Any foodie who appreciates a squirt of sriracha on foods like stir fry or in recipes such as sweet-and-spicy salmon glaze was likely distraught during the 2023 shortage of this hot sauce. And while it's a little easier to find bottles of sriracha on grocery store shelves these days, it might cost more depending on where you shop. But like other condiments like ketchup, mayonnaise, and other hot sauces, it's easy -- and cost effective -- to make homemade sriracha. To put together the best, however, two unlikely but essential ingredients need to be included: brown and white sugars.
Brown and white sugars will temper the heat from the red jalapeños, which is what gives sriracha its bright red color and spice levels. Brown sugar contains molasses which gives it a richer flavor and color, while white sugar doesn't have molasses and is sweeter; this combination promises a blend of flavors without an overbearing sweetness. To try this balance of sugars in hot sauce, check out our homemade sriracha recipe from Tasting Table recipe developer Tanika Douglas. This recipe uses both brown and white sugars with red jalapeños, salt, vinegar, garlic cloves, and water.
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Dark Or Light Brown Sugar Sweetens Homemade Sriracha
If you're following our recipe for homemade sriracha, Douglas uses 2 tablespoons of brown sugar and 1.5 tablespoons of white sugar. Are you sensitive to heat? Add a bit more sugar to balance the flavors. Meanwhile, other sriracha recipes use 2 tablespoons of white sugar and 1 tablespoon of brown sugar so go with what matches your sweet and spice tolerance and add more as needed to taste. For the brown sugar, light seems to be the preferred option, but you can use dark brown sugar for deeper flavors. Meanwhile, the granulated white sugar used in baking is fine for the hot sauce.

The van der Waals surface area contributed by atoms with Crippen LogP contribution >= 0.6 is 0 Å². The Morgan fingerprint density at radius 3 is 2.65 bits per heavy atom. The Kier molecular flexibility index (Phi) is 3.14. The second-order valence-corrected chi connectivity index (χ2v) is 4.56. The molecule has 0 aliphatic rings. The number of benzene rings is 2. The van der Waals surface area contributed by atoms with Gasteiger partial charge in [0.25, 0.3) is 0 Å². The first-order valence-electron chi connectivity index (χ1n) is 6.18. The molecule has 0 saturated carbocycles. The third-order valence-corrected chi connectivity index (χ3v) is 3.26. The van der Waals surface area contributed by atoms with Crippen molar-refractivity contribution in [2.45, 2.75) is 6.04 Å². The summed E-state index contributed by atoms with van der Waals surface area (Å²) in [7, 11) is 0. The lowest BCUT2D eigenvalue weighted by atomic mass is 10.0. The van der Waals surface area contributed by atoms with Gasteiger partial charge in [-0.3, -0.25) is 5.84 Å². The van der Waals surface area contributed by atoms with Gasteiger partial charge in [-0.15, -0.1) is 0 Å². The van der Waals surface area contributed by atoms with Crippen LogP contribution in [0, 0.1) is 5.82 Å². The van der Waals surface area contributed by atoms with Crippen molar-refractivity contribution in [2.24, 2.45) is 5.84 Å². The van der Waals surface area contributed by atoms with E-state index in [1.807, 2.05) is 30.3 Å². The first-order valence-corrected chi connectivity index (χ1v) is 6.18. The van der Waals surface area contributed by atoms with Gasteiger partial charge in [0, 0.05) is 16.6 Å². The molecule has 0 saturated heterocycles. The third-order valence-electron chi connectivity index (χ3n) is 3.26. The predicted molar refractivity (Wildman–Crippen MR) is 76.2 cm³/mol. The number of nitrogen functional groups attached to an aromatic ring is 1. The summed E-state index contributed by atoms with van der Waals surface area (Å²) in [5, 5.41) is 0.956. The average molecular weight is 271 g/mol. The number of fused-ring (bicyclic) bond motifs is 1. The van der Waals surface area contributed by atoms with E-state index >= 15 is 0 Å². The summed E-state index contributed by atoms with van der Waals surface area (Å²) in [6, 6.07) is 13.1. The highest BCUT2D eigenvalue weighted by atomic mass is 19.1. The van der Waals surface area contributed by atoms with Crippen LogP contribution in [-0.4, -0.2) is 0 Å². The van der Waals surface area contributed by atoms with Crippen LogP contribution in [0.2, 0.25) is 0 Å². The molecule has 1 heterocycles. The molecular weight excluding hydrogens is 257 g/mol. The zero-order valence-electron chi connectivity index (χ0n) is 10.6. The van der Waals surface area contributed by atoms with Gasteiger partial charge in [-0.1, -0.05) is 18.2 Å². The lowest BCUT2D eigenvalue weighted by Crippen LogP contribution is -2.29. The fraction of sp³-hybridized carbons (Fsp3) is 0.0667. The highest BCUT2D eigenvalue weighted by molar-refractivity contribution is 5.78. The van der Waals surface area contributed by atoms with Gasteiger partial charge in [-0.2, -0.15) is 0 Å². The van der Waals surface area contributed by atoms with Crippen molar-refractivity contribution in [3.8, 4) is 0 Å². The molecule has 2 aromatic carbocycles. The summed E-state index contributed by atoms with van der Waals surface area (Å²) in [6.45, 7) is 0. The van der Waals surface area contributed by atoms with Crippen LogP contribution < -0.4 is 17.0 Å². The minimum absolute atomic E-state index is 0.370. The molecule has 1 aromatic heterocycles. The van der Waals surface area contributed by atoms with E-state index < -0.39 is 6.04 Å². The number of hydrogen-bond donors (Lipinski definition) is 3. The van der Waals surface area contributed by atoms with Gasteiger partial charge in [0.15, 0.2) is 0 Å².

Now that you've got a bottle of homemade sriracha in the kitchen, there are many ways to use the sauce. For starters, it can be squirted on basically any dish you'd use hot sauce on, such as eggs, roasted and fried chicken, salmon, and pizza. To lean into the Asian inspiration of the sauce, use it on stir fry, dumplings, rice, or as a dip with our light and fresh spring rolls. It also works in spicy salad dressings and marinades if any leftover homemade sriracha that needs to be used up.
Read the original article on Tasting Table.